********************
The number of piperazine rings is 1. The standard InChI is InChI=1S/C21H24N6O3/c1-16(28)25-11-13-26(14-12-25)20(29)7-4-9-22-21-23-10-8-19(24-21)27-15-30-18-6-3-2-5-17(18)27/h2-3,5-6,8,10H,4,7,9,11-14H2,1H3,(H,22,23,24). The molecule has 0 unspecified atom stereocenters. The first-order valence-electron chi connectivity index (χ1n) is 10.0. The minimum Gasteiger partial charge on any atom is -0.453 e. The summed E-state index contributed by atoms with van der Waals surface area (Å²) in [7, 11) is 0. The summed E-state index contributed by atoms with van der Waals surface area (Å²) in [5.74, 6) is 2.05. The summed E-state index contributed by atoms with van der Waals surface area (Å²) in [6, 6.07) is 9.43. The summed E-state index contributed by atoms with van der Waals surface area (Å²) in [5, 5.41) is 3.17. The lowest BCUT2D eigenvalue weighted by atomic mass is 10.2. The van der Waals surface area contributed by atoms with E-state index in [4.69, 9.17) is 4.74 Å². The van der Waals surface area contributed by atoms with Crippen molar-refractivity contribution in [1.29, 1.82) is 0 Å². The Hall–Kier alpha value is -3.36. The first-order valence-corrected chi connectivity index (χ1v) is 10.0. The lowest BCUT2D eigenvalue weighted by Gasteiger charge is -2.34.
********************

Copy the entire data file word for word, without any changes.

The number of piperazine rings is 1. The standard InChI is InChI=1S/C21H24N6O3/c1-16(28)25-11-13-26(14-12-25)20(29)7-4-9-22-21-23-10-8-19(24-21)27-15-30-18-6-3-2-5-17(18)27/h2-3,5-6,8,10H,4,7,9,11-14H2,1H3,(H,22,23,24). The molecule has 0 unspecified atom stereocenters. The first-order valence-electron chi connectivity index (χ1n) is 10.0. The minimum Gasteiger partial charge on any atom is -0.453 e. The summed E-state index contributed by atoms with van der Waals surface area (Å²) in [7, 11) is 0. The summed E-state index contributed by atoms with van der Waals surface area (Å²) in [5.74, 6) is 2.05. The summed E-state index contributed by atoms with van der Waals surface area (Å²) in [6, 6.07) is 9.43. The summed E-state index contributed by atoms with van der Waals surface area (Å²) in [5, 5.41) is 3.17. The lowest BCUT2D eigenvalue weighted by atomic mass is 10.2. The van der Waals surface area contributed by atoms with E-state index in [4.69, 9.17) is 4.74 Å². The van der Waals surface area contributed by atoms with Crippen molar-refractivity contribution in [1.29, 1.82) is 0 Å². The Hall–Kier alpha value is -3.36. The first-order valence-corrected chi connectivity index (χ1v) is 10.0. The lowest BCUT2D eigenvalue weighted by Gasteiger charge is -2.34.